As it is everyone's method of communication nowadays, Pete Alonso took to Twitter today to express his thoughts on a Sports Illustrated story written about the ethics of getting Tommy John surgery with the medical community in the state it's in.
SI published this piece by Emma Baccellieri, in which she interviewed a series of doctors about the moral considerations of receiving elbow surgery during the coronavirus pandemic.
Alonso stepped up to the plate to defend his teammate in the replies, asking who is to judge the importance of a surgery that is crucial to performing one's job.
To that, I would argue that the medical ethicists quoted in the article are uniquely qualified to make that judgement. But back to Alonso:
I don't think anyone is here to argue whether or not Tommy John surgery is essential for a baseball player. It's more about if it's essential right now. Sure, the orthopedic surgeons may not be doing much otherwise, but the allocation of resources is the real problem at hand.
It's not outrageous to say that we're at the point where every single bed in a hospital matters. Taking up the time of an orthopedic surgeon during a pandemic might not be a decision that determines the health of others, but the time and equipment spent performing the surgery could be very well used elsewhere, for those who really need it right now-- which is a hell of a lot of people.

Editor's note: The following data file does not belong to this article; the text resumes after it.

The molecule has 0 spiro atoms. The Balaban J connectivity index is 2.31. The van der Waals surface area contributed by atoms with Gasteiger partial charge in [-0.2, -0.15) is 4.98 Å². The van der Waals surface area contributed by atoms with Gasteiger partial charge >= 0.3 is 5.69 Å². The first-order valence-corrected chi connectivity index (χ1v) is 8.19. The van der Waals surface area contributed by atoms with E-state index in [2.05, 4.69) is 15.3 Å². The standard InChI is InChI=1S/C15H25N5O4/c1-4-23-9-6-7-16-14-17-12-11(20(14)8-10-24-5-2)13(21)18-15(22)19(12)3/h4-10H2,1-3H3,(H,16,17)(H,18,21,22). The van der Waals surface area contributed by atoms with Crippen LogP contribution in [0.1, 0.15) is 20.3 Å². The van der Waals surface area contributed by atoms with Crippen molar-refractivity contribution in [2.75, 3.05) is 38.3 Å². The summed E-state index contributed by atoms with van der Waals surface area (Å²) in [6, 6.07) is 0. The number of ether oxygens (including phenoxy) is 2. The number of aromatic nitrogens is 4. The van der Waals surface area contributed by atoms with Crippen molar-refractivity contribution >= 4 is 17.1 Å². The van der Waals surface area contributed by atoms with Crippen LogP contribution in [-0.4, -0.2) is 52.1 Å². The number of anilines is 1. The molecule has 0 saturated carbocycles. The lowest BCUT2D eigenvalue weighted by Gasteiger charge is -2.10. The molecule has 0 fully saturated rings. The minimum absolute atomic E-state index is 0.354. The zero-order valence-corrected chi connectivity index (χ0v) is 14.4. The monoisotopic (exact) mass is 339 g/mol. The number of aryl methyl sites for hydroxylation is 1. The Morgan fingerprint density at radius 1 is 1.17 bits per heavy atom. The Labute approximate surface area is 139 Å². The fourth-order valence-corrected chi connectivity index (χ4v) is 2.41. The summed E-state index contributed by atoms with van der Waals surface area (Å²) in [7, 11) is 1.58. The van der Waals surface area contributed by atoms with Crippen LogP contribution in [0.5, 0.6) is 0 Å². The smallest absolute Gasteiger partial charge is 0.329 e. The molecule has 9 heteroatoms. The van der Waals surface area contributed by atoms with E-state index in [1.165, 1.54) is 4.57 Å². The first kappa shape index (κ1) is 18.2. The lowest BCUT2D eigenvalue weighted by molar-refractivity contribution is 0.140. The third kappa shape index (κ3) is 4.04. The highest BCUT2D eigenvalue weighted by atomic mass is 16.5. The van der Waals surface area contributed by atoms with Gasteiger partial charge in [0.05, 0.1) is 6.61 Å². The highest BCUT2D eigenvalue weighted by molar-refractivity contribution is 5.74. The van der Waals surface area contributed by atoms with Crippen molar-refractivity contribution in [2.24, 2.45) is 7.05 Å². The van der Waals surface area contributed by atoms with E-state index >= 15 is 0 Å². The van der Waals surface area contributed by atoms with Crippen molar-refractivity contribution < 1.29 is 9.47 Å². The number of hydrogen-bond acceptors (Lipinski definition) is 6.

Criticism shouldn't really be aimed at Syndergaard, which is why I imagine Alonso decided to try and defend him here. Syndergaard didn't get hurt by any fault of his own, and the blame for deciding the surgery was crucial enough to undergo during all this doesn't fall at his feet. But that doesn't change the reality of the situation: in no way is this surgery essential in the grand scheme of everything that's going on.